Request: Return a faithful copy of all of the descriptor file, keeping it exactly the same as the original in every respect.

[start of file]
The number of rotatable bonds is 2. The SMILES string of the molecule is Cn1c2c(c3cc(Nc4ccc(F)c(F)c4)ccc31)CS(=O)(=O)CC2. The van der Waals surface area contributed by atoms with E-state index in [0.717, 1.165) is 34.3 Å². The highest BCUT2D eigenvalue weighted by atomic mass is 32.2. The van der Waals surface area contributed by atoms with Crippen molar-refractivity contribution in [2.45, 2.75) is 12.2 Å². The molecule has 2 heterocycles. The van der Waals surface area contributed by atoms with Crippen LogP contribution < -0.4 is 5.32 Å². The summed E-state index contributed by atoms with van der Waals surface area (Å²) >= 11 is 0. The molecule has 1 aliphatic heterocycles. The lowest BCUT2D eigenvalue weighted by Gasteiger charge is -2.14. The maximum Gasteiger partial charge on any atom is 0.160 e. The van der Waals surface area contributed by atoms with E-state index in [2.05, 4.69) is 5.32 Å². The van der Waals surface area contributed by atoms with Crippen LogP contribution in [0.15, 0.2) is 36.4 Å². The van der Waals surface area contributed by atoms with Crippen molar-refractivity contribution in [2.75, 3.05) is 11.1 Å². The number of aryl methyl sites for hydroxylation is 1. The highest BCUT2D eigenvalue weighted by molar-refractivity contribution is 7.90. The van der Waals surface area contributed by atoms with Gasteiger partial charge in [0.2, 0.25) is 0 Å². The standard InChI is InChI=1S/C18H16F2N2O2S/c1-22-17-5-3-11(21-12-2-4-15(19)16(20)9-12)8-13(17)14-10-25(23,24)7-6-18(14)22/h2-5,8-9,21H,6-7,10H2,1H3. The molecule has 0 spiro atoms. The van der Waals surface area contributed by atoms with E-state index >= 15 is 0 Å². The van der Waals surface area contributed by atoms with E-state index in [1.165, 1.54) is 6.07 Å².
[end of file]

The number of rotatable bonds is 2. The SMILES string of the molecule is Cn1c2c(c3cc(Nc4ccc(F)c(F)c4)ccc31)CS(=O)(=O)CC2. The van der Waals surface area contributed by atoms with E-state index in [0.717, 1.165) is 34.3 Å². The highest BCUT2D eigenvalue weighted by atomic mass is 32.2. The van der Waals surface area contributed by atoms with Crippen molar-refractivity contribution in [2.45, 2.75) is 12.2 Å². The molecule has 2 heterocycles. The van der Waals surface area contributed by atoms with Crippen LogP contribution < -0.4 is 5.32 Å². The summed E-state index contributed by atoms with van der Waals surface area (Å²) >= 11 is 0. The molecule has 1 aliphatic heterocycles. The lowest BCUT2D eigenvalue weighted by Gasteiger charge is -2.14. The maximum Gasteiger partial charge on any atom is 0.160 e. The van der Waals surface area contributed by atoms with E-state index in [2.05, 4.69) is 5.32 Å². The van der Waals surface area contributed by atoms with Crippen LogP contribution in [0.15, 0.2) is 36.4 Å². The van der Waals surface area contributed by atoms with Crippen molar-refractivity contribution in [2.75, 3.05) is 11.1 Å². The number of aryl methyl sites for hydroxylation is 1. The highest BCUT2D eigenvalue weighted by molar-refractivity contribution is 7.90. The van der Waals surface area contributed by atoms with Gasteiger partial charge in [0.2, 0.25) is 0 Å². The standard InChI is InChI=1S/C18H16F2N2O2S/c1-22-17-5-3-11(21-12-2-4-15(19)16(20)9-12)8-13(17)14-10-25(23,24)7-6-18(14)22/h2-5,8-9,21H,6-7,10H2,1H3. The molecule has 0 spiro atoms. The van der Waals surface area contributed by atoms with E-state index >= 15 is 0 Å². The van der Waals surface area contributed by atoms with E-state index in [1.165, 1.54) is 6.07 Å².